3507 Arden Ave.Photo courtesy Weichert Realtors-Nickel GroupSee the original listing on Realtor.com

The Brookfield Public Library has sold the home on Arden Avenue that it purchased in 2007 as part of an ultimately unsuccessful plan to build a new library in the Hollywood section of Brookfield.

On Aug. 14 the library closed on a deal to sell the home for $295,000, which is $105,000 less than the $400,000 the library paid for the house in 2007. In June, the library put the home on the market with an asking price of $329,900.

“Considering the current housing market we got a good price,” said Brookfield Library board president Jennifer Perry who was not on the board when the library bought the house. “The library board purchased the house on Arden at the top of the market. It was the proper time to sell it, and it allows us to focus on developing the former church property into a new library.”

Last year, the library purchased the Brookfield United Methodist Church building across from the library for $585,185. This summer it demolished the church building and hopes to eventually build a new library on the now vacant plot.

“We’ve said we’re on a 3-5 year plan and that’s what we’re still on,” Perry said.

The library purchased the home on Arden as part of plan to buy five homes, tear them down and build a new library at the corner of Arden and Washington. The house had been appraised at $400,000 at the tail end of a red hot real estate market, but even at the time some felt the library overpaid. They obtained options to buy on three of the other four houses the library wanted to acquire, but the plan fell apart when the owner of the fifth house refused to sell.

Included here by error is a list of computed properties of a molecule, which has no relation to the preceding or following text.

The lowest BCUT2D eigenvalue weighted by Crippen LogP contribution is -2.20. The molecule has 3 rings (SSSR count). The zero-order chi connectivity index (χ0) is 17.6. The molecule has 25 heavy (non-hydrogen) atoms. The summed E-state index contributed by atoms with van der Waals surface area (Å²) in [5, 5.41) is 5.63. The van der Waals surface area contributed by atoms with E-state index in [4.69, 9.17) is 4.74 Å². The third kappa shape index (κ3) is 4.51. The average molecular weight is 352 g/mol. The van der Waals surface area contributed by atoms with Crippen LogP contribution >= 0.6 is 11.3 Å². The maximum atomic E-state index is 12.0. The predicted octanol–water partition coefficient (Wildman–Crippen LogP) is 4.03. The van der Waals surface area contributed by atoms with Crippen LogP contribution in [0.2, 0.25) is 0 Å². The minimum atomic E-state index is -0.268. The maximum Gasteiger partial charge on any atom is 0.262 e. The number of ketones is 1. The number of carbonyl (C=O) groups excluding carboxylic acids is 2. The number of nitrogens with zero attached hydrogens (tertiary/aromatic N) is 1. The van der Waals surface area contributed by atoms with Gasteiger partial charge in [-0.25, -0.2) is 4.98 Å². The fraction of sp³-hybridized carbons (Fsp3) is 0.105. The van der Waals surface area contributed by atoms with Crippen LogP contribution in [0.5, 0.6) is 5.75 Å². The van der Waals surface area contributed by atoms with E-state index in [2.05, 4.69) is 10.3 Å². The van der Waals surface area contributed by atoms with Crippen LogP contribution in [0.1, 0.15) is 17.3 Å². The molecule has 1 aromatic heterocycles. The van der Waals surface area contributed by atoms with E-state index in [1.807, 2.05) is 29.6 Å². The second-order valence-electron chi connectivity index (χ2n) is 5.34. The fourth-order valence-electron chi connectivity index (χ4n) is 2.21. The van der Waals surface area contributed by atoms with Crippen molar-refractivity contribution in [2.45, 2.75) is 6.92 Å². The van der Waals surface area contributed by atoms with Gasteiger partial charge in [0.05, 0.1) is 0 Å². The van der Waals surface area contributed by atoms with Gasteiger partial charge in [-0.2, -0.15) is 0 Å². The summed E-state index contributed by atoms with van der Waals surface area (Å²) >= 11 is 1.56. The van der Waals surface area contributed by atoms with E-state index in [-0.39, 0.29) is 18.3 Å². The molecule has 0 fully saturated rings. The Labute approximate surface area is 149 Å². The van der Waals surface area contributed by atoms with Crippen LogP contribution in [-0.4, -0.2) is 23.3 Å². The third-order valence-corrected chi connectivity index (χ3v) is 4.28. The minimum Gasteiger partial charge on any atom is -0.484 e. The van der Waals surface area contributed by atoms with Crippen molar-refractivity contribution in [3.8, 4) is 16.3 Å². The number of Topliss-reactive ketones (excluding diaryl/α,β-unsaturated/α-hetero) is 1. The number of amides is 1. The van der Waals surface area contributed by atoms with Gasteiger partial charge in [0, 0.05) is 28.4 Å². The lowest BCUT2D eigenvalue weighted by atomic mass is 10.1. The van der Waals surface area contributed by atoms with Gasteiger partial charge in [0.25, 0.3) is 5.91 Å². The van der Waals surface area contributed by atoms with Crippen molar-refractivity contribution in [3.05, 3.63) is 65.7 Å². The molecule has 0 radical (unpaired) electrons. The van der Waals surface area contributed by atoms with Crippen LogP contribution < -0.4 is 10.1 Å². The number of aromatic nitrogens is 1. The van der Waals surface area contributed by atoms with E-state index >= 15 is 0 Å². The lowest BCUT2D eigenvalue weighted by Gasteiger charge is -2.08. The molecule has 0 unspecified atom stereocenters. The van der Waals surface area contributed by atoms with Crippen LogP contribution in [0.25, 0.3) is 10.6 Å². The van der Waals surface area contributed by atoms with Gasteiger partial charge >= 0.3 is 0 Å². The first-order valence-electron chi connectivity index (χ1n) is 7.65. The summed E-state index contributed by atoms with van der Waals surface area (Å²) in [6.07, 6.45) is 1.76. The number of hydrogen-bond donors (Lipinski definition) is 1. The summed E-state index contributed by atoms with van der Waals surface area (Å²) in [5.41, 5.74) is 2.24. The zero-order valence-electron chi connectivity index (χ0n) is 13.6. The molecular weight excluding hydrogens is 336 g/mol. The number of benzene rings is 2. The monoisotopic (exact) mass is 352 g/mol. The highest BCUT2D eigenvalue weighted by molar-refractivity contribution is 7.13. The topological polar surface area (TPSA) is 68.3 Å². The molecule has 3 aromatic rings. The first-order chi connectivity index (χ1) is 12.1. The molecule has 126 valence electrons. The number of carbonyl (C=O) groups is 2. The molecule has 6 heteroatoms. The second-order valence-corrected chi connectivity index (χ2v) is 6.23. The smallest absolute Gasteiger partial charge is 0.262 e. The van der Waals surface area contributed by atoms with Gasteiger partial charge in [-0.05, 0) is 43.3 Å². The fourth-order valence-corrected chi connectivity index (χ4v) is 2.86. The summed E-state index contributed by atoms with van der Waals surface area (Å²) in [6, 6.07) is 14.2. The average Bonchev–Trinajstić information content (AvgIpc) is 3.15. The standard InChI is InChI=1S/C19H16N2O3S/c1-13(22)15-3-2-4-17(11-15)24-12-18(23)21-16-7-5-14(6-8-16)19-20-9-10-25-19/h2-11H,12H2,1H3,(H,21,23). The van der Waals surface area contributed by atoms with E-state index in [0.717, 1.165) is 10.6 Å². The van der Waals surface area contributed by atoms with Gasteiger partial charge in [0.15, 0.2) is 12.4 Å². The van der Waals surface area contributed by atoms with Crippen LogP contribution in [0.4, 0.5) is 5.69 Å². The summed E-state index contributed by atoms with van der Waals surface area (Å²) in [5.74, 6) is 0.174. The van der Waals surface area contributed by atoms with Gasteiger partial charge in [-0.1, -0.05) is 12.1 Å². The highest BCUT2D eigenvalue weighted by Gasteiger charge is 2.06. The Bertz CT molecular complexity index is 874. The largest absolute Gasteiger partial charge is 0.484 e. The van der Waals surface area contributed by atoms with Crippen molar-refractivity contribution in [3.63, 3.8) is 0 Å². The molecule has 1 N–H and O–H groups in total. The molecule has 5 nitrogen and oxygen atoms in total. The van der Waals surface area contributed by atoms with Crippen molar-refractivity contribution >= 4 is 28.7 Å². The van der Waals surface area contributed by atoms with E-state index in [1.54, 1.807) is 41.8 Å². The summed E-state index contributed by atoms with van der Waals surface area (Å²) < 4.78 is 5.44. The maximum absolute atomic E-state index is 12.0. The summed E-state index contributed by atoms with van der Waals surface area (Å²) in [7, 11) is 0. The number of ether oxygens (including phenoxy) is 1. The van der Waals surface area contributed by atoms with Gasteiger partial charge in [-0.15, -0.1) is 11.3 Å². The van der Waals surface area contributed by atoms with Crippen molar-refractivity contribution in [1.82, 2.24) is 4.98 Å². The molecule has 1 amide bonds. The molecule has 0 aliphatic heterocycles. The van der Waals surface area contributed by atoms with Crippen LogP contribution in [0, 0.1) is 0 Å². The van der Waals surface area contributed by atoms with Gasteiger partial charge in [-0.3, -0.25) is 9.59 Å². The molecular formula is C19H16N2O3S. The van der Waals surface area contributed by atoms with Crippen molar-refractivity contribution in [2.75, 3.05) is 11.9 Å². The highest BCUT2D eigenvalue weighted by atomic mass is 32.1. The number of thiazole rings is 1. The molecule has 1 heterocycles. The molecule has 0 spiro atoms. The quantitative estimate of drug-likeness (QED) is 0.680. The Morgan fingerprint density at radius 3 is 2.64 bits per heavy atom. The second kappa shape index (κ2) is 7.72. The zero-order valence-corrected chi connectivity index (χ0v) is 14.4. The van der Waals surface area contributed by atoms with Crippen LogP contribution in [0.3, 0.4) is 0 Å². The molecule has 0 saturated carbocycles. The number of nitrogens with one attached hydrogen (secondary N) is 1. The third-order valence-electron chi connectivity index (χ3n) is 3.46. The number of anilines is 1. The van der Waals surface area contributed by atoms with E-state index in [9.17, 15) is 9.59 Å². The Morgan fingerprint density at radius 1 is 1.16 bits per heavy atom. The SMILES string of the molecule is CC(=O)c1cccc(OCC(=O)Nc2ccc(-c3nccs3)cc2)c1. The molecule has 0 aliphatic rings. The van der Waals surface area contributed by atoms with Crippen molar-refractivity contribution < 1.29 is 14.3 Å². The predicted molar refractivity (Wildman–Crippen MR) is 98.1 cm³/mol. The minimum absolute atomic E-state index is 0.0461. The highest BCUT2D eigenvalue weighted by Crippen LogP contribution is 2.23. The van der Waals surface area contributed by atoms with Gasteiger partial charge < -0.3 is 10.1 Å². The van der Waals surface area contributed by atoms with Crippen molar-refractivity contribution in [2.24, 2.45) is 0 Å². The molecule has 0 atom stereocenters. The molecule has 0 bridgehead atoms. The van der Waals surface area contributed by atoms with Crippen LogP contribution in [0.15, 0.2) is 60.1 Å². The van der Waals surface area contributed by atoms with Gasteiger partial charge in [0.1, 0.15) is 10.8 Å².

By that time, the housing market had collapsed and when the library tried to sell the house, discovered it would have to take a substantial loss.

Board members said they made the best decisions they could at the time when they decided to buy the house and they felt stuck when housing prices collapsed.

“It was at the height of the market,” said library board member Dianne Duner, one of three current members who were on the board when the library bought the home. “It was a board decision and it was followed through on. I have no more to say than that.”

Library board members did not want to take a big loss on the house knowing that they would be criticized. So they finally decided to rent out the house for $1,800 a month. The library has had three tenants in the house, one of whom had to be evicted for non-payment of rent. The press release put out by the library announcing the sale stated that the library collected $89,042.52 in rent since the house was purchased. The press release did not detail the property taxes the library has paid on the home.

This summer, with their third and final tenant moving out and the housing market finally picking up, trustees decided to put the house on the market again.

The library did not have a mortgage on the home, having previously paid off the loan it took out to buy the home. The proceeds from the sale of the home will be deposited in the library’s special reserve account, which is used for capital spending as well as for emergencies.

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